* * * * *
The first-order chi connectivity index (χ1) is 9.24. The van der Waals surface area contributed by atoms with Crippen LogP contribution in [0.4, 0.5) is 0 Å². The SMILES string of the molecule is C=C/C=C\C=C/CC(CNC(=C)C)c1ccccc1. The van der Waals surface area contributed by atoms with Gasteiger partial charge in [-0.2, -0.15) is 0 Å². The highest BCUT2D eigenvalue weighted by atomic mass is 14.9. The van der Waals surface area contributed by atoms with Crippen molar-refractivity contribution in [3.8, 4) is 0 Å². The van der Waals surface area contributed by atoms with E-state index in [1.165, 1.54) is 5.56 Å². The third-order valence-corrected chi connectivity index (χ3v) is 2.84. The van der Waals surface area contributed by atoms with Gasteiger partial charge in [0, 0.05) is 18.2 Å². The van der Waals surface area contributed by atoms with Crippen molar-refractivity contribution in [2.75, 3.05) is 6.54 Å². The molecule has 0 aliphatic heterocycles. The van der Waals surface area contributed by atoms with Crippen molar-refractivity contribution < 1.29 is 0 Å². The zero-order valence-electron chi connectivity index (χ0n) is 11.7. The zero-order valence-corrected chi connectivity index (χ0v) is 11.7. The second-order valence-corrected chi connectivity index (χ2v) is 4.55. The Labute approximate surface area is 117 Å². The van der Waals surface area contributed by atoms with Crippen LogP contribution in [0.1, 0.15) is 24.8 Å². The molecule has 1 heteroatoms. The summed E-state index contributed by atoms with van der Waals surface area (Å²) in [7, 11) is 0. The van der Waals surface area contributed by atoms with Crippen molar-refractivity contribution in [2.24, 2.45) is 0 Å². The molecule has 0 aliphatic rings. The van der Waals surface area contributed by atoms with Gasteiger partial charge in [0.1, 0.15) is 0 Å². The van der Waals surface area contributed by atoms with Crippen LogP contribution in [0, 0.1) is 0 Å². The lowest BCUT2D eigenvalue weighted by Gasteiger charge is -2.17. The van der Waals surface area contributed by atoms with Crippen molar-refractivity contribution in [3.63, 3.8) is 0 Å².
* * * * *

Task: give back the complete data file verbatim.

The first-order chi connectivity index (χ1) is 9.24. The van der Waals surface area contributed by atoms with Crippen LogP contribution in [0.4, 0.5) is 0 Å². The SMILES string of the molecule is C=C/C=C\C=C/CC(CNC(=C)C)c1ccccc1. The van der Waals surface area contributed by atoms with Gasteiger partial charge in [-0.2, -0.15) is 0 Å². The highest BCUT2D eigenvalue weighted by atomic mass is 14.9. The van der Waals surface area contributed by atoms with Crippen molar-refractivity contribution in [3.8, 4) is 0 Å². The van der Waals surface area contributed by atoms with E-state index in [1.165, 1.54) is 5.56 Å². The third-order valence-corrected chi connectivity index (χ3v) is 2.84. The van der Waals surface area contributed by atoms with Gasteiger partial charge in [0, 0.05) is 18.2 Å². The van der Waals surface area contributed by atoms with Crippen molar-refractivity contribution in [2.75, 3.05) is 6.54 Å². The molecule has 0 aliphatic heterocycles. The van der Waals surface area contributed by atoms with Crippen molar-refractivity contribution < 1.29 is 0 Å². The zero-order valence-electron chi connectivity index (χ0n) is 11.7. The zero-order valence-corrected chi connectivity index (χ0v) is 11.7. The second-order valence-corrected chi connectivity index (χ2v) is 4.55. The Labute approximate surface area is 117 Å². The van der Waals surface area contributed by atoms with Crippen LogP contribution in [0.1, 0.15) is 24.8 Å². The molecule has 1 heteroatoms. The summed E-state index contributed by atoms with van der Waals surface area (Å²) in [7, 11) is 0. The van der Waals surface area contributed by atoms with Crippen molar-refractivity contribution in [2.24, 2.45) is 0 Å². The molecule has 0 aliphatic rings. The van der Waals surface area contributed by atoms with Gasteiger partial charge in [0.1, 0.15) is 0 Å². The van der Waals surface area contributed by atoms with Crippen LogP contribution in [0, 0.1) is 0 Å². The lowest BCUT2D eigenvalue weighted by Gasteiger charge is -2.17. The van der Waals surface area contributed by atoms with Crippen molar-refractivity contribution in [3.63, 3.8) is 0 Å².